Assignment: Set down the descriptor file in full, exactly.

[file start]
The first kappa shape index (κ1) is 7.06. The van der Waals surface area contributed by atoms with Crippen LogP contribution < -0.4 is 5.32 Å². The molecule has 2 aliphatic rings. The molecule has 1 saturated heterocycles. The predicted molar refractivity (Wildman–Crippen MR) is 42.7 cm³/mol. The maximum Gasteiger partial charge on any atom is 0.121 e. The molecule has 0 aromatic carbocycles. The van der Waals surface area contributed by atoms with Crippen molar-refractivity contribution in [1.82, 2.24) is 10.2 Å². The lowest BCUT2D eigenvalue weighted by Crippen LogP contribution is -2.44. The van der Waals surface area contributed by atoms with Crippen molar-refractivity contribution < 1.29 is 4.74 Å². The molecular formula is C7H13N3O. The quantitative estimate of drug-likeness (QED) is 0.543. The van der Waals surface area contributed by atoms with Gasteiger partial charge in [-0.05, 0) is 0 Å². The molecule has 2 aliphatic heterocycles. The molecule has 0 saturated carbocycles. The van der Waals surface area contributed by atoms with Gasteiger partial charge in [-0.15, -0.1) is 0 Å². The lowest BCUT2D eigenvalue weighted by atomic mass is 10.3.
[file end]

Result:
The first kappa shape index (κ1) is 7.06. The van der Waals surface area contributed by atoms with Crippen LogP contribution < -0.4 is 5.32 Å². The molecule has 2 aliphatic rings. The molecule has 1 saturated heterocycles. The predicted molar refractivity (Wildman–Crippen MR) is 42.7 cm³/mol. The maximum Gasteiger partial charge on any atom is 0.121 e. The molecule has 0 aromatic carbocycles. The van der Waals surface area contributed by atoms with Crippen molar-refractivity contribution in [1.82, 2.24) is 10.2 Å². The lowest BCUT2D eigenvalue weighted by Crippen LogP contribution is -2.44. The van der Waals surface area contributed by atoms with Crippen molar-refractivity contribution < 1.29 is 4.74 Å². The molecular formula is C7H13N3O. The quantitative estimate of drug-likeness (QED) is 0.543. The van der Waals surface area contributed by atoms with Gasteiger partial charge in [-0.05, 0) is 0 Å². The molecule has 2 aliphatic heterocycles. The molecule has 0 saturated carbocycles. The van der Waals surface area contributed by atoms with Gasteiger partial charge in [-0.15, -0.1) is 0 Å². The lowest BCUT2D eigenvalue weighted by atomic mass is 10.3.